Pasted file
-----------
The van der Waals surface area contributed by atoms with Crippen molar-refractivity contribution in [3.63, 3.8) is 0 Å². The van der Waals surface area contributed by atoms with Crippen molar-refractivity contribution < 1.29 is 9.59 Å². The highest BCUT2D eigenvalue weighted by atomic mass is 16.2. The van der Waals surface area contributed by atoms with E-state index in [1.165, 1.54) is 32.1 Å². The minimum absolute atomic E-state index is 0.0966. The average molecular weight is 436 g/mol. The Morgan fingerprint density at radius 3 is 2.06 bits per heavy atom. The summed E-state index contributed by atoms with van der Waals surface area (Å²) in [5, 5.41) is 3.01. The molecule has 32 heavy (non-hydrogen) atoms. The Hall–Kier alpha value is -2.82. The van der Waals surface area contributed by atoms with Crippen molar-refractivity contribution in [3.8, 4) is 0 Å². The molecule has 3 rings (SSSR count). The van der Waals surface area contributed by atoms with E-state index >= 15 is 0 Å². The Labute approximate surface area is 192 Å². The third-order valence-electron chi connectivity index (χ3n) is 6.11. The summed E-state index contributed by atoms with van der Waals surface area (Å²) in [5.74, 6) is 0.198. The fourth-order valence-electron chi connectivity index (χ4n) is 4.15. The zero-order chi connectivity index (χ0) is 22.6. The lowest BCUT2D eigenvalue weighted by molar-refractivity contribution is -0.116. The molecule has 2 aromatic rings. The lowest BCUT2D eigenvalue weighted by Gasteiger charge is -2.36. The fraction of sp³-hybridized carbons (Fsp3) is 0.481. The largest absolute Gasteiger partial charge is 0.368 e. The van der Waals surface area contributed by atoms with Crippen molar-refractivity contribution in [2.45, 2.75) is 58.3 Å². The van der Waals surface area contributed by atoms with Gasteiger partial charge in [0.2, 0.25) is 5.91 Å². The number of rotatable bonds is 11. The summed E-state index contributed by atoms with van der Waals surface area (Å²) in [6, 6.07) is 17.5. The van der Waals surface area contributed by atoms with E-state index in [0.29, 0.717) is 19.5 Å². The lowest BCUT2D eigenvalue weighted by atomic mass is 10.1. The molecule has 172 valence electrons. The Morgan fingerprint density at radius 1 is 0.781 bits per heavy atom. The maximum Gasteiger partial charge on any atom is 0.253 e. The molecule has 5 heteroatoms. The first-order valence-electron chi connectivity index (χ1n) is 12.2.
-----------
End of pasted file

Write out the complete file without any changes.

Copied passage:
The van der Waals surface area contributed by atoms with Crippen molar-refractivity contribution in [3.63, 3.8) is 0 Å². The van der Waals surface area contributed by atoms with Crippen molar-refractivity contribution < 1.29 is 9.59 Å². The highest BCUT2D eigenvalue weighted by atomic mass is 16.2. The van der Waals surface area contributed by atoms with E-state index in [1.165, 1.54) is 32.1 Å². The minimum absolute atomic E-state index is 0.0966. The average molecular weight is 436 g/mol. The Morgan fingerprint density at radius 3 is 2.06 bits per heavy atom. The summed E-state index contributed by atoms with van der Waals surface area (Å²) in [5, 5.41) is 3.01. The molecule has 32 heavy (non-hydrogen) atoms. The Hall–Kier alpha value is -2.82. The van der Waals surface area contributed by atoms with Crippen molar-refractivity contribution in [3.8, 4) is 0 Å². The molecule has 3 rings (SSSR count). The van der Waals surface area contributed by atoms with E-state index >= 15 is 0 Å². The Labute approximate surface area is 192 Å². The third-order valence-electron chi connectivity index (χ3n) is 6.11. The summed E-state index contributed by atoms with van der Waals surface area (Å²) in [5.74, 6) is 0.198. The fourth-order valence-electron chi connectivity index (χ4n) is 4.15. The zero-order chi connectivity index (χ0) is 22.6. The lowest BCUT2D eigenvalue weighted by molar-refractivity contribution is -0.116. The molecule has 2 aromatic rings. The lowest BCUT2D eigenvalue weighted by Gasteiger charge is -2.36. The fraction of sp³-hybridized carbons (Fsp3) is 0.481. The largest absolute Gasteiger partial charge is 0.368 e. The van der Waals surface area contributed by atoms with Crippen molar-refractivity contribution in [2.45, 2.75) is 58.3 Å². The van der Waals surface area contributed by atoms with Gasteiger partial charge in [0.2, 0.25) is 5.91 Å². The number of rotatable bonds is 11. The summed E-state index contributed by atoms with van der Waals surface area (Å²) in [6, 6.07) is 17.5. The van der Waals surface area contributed by atoms with E-state index in [0.29, 0.717) is 19.5 Å². The lowest BCUT2D eigenvalue weighted by atomic mass is 10.1. The molecule has 172 valence electrons. The Morgan fingerprint density at radius 1 is 0.781 bits per heavy atom. The maximum Gasteiger partial charge on any atom is 0.253 e. The molecule has 5 heteroatoms. The first-order valence-electron chi connectivity index (χ1n) is 12.2.